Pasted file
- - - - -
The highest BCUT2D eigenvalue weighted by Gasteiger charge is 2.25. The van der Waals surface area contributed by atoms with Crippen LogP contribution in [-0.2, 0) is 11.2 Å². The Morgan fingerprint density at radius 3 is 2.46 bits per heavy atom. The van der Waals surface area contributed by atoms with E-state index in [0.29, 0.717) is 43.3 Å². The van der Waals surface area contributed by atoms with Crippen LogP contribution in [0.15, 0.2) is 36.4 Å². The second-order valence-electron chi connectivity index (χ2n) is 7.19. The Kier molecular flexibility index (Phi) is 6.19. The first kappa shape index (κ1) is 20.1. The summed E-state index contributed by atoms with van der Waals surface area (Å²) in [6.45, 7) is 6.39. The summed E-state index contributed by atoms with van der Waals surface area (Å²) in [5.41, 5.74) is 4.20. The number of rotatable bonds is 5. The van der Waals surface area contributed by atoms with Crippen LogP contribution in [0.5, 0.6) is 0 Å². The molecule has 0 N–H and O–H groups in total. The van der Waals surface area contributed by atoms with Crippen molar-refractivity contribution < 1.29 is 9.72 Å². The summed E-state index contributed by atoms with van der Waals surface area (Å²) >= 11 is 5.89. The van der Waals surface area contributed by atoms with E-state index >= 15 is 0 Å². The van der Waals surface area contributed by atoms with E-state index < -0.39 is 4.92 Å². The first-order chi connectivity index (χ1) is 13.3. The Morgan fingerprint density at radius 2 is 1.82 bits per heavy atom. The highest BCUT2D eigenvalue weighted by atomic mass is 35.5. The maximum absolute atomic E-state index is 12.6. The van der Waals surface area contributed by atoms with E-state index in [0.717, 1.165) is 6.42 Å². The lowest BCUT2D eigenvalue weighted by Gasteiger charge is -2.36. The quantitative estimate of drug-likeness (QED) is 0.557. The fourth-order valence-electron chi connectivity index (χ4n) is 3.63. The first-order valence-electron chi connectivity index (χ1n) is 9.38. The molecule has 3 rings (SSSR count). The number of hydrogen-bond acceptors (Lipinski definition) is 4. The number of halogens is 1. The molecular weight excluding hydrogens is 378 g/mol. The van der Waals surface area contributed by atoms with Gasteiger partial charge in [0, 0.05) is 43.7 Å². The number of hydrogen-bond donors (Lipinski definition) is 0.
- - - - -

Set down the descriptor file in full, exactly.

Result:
The highest BCUT2D eigenvalue weighted by Gasteiger charge is 2.25. The van der Waals surface area contributed by atoms with Crippen LogP contribution in [-0.2, 0) is 11.2 Å². The Morgan fingerprint density at radius 3 is 2.46 bits per heavy atom. The van der Waals surface area contributed by atoms with E-state index in [0.29, 0.717) is 43.3 Å². The van der Waals surface area contributed by atoms with Crippen LogP contribution in [0.15, 0.2) is 36.4 Å². The second-order valence-electron chi connectivity index (χ2n) is 7.19. The Kier molecular flexibility index (Phi) is 6.19. The first kappa shape index (κ1) is 20.1. The summed E-state index contributed by atoms with van der Waals surface area (Å²) in [6.45, 7) is 6.39. The summed E-state index contributed by atoms with van der Waals surface area (Å²) in [5.41, 5.74) is 4.20. The number of rotatable bonds is 5. The van der Waals surface area contributed by atoms with Crippen LogP contribution in [0.5, 0.6) is 0 Å². The molecule has 0 N–H and O–H groups in total. The van der Waals surface area contributed by atoms with Crippen molar-refractivity contribution < 1.29 is 9.72 Å². The summed E-state index contributed by atoms with van der Waals surface area (Å²) >= 11 is 5.89. The van der Waals surface area contributed by atoms with E-state index >= 15 is 0 Å². The van der Waals surface area contributed by atoms with E-state index < -0.39 is 4.92 Å². The first-order chi connectivity index (χ1) is 13.3. The Morgan fingerprint density at radius 2 is 1.82 bits per heavy atom. The highest BCUT2D eigenvalue weighted by atomic mass is 35.5. The maximum absolute atomic E-state index is 12.6. The van der Waals surface area contributed by atoms with E-state index in [0.717, 1.165) is 6.42 Å². The lowest BCUT2D eigenvalue weighted by Gasteiger charge is -2.36. The quantitative estimate of drug-likeness (QED) is 0.557. The fourth-order valence-electron chi connectivity index (χ4n) is 3.63. The first-order valence-electron chi connectivity index (χ1n) is 9.38. The molecule has 3 rings (SSSR count). The number of hydrogen-bond acceptors (Lipinski definition) is 4. The number of halogens is 1. The molecular weight excluding hydrogens is 378 g/mol. The van der Waals surface area contributed by atoms with Gasteiger partial charge in [0, 0.05) is 43.7 Å². The number of hydrogen-bond donors (Lipinski definition) is 0.